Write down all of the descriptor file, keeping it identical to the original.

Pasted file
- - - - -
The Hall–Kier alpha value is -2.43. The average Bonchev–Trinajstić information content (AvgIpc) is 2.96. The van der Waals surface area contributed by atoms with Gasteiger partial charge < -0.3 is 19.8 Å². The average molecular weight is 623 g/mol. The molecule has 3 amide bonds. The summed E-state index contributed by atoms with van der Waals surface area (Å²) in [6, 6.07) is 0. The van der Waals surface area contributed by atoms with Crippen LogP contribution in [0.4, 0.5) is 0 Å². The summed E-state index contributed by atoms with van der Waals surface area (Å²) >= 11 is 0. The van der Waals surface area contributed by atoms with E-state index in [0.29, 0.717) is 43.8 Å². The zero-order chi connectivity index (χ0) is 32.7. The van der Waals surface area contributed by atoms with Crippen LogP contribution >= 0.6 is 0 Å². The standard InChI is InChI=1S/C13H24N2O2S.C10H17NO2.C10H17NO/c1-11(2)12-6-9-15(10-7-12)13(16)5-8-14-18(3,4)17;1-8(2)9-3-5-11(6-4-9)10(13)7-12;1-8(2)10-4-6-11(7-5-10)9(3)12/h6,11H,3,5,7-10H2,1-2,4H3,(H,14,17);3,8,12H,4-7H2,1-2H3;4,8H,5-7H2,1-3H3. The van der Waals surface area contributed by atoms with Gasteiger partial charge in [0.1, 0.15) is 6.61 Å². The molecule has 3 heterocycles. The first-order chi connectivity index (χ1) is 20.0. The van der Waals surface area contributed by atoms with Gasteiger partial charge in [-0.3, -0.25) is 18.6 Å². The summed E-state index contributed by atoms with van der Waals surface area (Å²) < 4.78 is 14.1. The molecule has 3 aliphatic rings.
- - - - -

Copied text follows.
The Hall–Kier alpha value is -2.43. The average Bonchev–Trinajstić information content (AvgIpc) is 2.96. The van der Waals surface area contributed by atoms with Gasteiger partial charge < -0.3 is 19.8 Å². The average molecular weight is 623 g/mol. The molecule has 3 amide bonds. The summed E-state index contributed by atoms with van der Waals surface area (Å²) in [6, 6.07) is 0. The van der Waals surface area contributed by atoms with Crippen LogP contribution in [0.4, 0.5) is 0 Å². The summed E-state index contributed by atoms with van der Waals surface area (Å²) >= 11 is 0. The van der Waals surface area contributed by atoms with E-state index in [0.29, 0.717) is 43.8 Å². The zero-order chi connectivity index (χ0) is 32.7. The van der Waals surface area contributed by atoms with Crippen LogP contribution >= 0.6 is 0 Å². The standard InChI is InChI=1S/C13H24N2O2S.C10H17NO2.C10H17NO/c1-11(2)12-6-9-15(10-7-12)13(16)5-8-14-18(3,4)17;1-8(2)9-3-5-11(6-4-9)10(13)7-12;1-8(2)10-4-6-11(7-5-10)9(3)12/h6,11H,3,5,7-10H2,1-2,4H3,(H,14,17);3,8,12H,4-7H2,1-2H3;4,8H,5-7H2,1-3H3. The van der Waals surface area contributed by atoms with Gasteiger partial charge in [0.1, 0.15) is 6.61 Å². The molecule has 3 heterocycles. The first-order chi connectivity index (χ1) is 20.0. The van der Waals surface area contributed by atoms with Gasteiger partial charge in [-0.3, -0.25) is 18.6 Å². The summed E-state index contributed by atoms with van der Waals surface area (Å²) < 4.78 is 14.1. The molecule has 3 aliphatic rings.